Saving Mr. Banks takes place in the early 1960s. Pamela Travers who wrote her beloved Poppins books some years before, and now lives alone in middle aged grumpiness, is close to running out of money as the royalties have been drying up. Disney has been trying to get the rights for the character from her for decades and she has always steadfastly refused. On the advice of her accountant, she reluctantly agrees to at least meet with Disney to discuss his plans for a musical movie based on her work and off she goes to Hollywood. Once there, she disapproves of essentially everything she meets including the Sherman Brothers (Jason Schwartzman and B.J. Novak) musical numbers, the casting of Dick Van Dyke, and even the names they have assigned to characters. The film then shifts to her childhood in rural Australia at the turn of the century where her beloved father (Colin Farrell) battles his demons and serious illness while doting on his daughter and her mother (Ruth Wilson) has a near suicidal depression. Her family is rescued by the arrival of her Aunt Ellie (Rachel Griffiths) who immediately takes charge of the collapsing household and becomes the genesis of Mary Poppins in her young imagination. Meanwhile, back in Hollywood, the older Travers is slowly seduced by Disney’s persistence and enthusiasm, the talents of the young creative team behind the project and a good natured limo driver (Paul Giamatti).

We obviously know going into Saving Mr. Banks that the movie Mary Poppins got made so the suspense of will she or won’t she grant the rights is somewhat false in nature. The joys of the film come instead with the exploration of Pamela Travers’ prickly nature and our learning about the early experiences that made her that way and that destined her to become the creator of the beloved character. Emma Thompson does not hesitate to show us her unpleasant side and she is an infuriating antihero through much of the first half of the movie. This gives her few moments when she drops the reserve and the standoffishness a raw emotional power. I defy anyone not to be moved when she joyously joins the composers in the chorus of Let’s Go Fly A Kite, a simple music hall waltz that has been transporting movie goers for half a century. Tom Hanks makes a good foil and does his best to give us Walt Disney’s mannerisms and language but he doesn’t really have the look that we all remember from the Sunday nights of our childhood.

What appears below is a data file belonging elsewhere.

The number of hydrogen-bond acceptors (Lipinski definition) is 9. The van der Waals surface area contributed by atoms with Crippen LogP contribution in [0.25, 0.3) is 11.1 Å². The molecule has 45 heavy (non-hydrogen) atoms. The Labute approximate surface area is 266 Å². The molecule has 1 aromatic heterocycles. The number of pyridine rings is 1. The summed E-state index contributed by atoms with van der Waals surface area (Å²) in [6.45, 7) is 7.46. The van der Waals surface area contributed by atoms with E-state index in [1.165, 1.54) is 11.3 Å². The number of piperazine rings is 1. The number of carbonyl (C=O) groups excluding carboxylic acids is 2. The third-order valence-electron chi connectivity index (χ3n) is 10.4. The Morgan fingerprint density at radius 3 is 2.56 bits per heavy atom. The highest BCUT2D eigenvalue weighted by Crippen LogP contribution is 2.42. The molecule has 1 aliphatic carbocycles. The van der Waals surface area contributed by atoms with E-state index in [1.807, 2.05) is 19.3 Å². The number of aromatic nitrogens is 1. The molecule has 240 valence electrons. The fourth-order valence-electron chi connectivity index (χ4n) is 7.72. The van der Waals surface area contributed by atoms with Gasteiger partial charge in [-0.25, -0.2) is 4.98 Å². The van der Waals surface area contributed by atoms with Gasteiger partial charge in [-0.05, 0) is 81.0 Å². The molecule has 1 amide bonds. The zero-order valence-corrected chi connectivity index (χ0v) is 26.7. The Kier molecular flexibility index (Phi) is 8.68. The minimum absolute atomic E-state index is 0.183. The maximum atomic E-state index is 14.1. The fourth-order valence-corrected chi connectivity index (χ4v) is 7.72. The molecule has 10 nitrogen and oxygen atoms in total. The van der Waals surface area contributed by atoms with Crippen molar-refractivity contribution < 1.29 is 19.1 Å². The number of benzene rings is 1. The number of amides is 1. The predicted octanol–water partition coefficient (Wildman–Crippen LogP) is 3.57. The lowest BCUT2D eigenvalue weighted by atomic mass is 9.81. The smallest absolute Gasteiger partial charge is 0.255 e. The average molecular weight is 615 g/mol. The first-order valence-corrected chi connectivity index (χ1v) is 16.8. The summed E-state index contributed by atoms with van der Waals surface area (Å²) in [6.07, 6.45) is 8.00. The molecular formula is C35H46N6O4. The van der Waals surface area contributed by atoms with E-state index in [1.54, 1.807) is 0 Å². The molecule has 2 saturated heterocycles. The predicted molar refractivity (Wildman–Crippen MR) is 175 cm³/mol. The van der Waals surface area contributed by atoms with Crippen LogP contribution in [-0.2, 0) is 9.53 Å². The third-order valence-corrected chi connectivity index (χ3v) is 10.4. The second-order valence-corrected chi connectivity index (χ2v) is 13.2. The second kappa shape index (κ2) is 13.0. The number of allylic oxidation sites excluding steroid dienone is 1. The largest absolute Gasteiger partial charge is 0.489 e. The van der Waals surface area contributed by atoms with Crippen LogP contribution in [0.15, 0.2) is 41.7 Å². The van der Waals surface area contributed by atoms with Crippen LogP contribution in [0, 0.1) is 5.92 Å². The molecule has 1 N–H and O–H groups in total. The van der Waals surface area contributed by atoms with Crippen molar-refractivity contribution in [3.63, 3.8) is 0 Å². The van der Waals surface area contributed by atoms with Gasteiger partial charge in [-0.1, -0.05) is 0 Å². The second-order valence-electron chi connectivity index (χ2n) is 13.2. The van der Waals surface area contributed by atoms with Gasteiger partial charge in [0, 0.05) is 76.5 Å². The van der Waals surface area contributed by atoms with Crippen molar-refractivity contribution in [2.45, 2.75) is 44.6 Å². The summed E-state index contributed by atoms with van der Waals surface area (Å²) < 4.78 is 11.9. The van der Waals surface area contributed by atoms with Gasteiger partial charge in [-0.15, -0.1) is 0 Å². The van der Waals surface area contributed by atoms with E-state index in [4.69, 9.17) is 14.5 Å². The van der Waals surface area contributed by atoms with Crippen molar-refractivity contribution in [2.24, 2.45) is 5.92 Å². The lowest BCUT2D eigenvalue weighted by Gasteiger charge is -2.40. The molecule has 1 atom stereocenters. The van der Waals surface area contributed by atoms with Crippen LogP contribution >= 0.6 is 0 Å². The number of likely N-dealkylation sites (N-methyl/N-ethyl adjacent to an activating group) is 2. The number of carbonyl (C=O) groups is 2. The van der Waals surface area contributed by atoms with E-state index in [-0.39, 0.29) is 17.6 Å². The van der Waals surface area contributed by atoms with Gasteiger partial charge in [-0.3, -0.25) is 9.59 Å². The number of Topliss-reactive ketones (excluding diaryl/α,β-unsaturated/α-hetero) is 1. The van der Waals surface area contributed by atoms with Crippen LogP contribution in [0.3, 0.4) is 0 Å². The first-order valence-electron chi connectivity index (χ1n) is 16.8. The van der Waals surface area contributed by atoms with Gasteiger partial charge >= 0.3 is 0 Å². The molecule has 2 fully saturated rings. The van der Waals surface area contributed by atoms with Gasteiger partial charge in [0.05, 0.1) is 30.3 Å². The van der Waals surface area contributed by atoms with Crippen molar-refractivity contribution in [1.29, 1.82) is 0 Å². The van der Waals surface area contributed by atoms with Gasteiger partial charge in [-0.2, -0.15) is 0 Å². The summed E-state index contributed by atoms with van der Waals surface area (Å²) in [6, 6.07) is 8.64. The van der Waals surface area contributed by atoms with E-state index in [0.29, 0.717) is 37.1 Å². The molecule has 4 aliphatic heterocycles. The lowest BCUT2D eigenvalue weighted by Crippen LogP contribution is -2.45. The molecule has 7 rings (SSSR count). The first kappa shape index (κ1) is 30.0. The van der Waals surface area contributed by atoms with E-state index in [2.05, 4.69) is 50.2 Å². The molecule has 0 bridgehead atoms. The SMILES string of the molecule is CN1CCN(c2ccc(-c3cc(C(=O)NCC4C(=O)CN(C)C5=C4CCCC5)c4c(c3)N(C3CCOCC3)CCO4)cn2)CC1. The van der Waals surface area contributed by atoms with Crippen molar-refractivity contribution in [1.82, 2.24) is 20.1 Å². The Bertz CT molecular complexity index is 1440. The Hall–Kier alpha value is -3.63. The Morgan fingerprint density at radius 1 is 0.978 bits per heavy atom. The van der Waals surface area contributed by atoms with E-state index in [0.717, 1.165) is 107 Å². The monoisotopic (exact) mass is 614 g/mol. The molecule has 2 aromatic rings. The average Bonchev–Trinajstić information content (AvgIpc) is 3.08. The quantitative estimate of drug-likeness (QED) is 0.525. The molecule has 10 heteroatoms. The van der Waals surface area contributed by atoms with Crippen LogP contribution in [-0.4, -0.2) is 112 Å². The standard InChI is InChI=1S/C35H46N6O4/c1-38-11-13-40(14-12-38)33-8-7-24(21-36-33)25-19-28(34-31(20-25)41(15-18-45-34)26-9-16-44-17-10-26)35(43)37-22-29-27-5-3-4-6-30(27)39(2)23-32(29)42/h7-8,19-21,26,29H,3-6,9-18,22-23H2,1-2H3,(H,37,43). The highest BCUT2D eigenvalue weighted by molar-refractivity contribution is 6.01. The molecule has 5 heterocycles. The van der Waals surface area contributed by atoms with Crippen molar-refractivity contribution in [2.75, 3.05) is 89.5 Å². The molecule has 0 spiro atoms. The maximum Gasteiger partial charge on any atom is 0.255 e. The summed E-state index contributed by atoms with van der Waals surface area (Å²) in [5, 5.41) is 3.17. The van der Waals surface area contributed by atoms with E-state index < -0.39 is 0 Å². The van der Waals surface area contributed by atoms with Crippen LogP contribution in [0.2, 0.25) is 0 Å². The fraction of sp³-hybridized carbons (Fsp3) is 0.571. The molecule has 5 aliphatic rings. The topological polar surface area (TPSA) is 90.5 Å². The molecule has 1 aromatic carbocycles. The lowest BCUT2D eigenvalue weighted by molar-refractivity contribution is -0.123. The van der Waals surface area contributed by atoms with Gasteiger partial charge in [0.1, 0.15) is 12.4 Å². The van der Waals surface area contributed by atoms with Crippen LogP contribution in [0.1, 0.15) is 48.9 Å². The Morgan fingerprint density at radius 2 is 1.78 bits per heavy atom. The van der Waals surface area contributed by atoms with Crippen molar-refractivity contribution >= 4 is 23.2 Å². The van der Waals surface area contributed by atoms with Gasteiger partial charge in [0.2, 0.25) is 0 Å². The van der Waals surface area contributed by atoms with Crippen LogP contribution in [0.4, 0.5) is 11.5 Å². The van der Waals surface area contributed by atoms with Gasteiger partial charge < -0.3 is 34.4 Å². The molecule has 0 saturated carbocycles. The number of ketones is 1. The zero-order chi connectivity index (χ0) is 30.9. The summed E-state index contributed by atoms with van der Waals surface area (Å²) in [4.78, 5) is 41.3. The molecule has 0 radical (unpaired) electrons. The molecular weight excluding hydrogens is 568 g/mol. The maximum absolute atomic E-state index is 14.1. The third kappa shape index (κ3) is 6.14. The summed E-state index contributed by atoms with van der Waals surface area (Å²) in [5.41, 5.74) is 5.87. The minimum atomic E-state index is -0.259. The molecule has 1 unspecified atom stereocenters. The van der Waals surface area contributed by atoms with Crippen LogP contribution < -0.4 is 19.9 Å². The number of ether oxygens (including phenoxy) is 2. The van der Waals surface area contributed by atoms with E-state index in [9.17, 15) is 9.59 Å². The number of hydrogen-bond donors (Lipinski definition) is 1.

The other major triumph of Saving Mr. Banks is the loving recreation of the Disney studio as it was in its early sixties heyday, just before Walt’s untimely death. The production design by Michael Corenblith, art direction by Lauren Polizzi, set decoration by Susan Benjamin and costume design by Daniel Orlandi conjure up the Southern California of yesteryear when everything seemed possible and the future, like the sunshine, was bright and clear. We get glimpses of the original Disneyland, studio offices and rehearsal rooms, and LAX before its phenomenal growth. This alternates with the sun-bleached dusty small Edwardian towns of the Australian outback.

I enjoyed the movie a great deal. It has a compelling and true story to tell. It’s a great character study. It provides a new perspective on a movie classic by showing how close it came to being yet another aborted Hollywood project. It also explores the meaning of the Poppins stories in a way that the original movie cannot, as evidenced by the title Saving Mr. Banks; while on a superficial level the magical nanny is there for the children, it’s rather the parents that require true assistance, just as Pamela’s parents did all those years ago. If the film has faults, it’s a bit inconsistent in tone and the flashbacks don’t always integrate well into the story leading to some clunky transitions. However, these are minor quibbles and Saving Mr. Banks is certainly worth a look, especially by fans of Disney and Mary Poppins.

Oversized carry on. Pear aversion. Multiple carousels. Gratuitous Mickey Mouse. Autographed books. Ant house. Animation arguments. Cinema crying.

To learn more about Mrs. Norman Maine, see our Movie Rewind introduction, visit her entire back catalog and follow her on Twitter at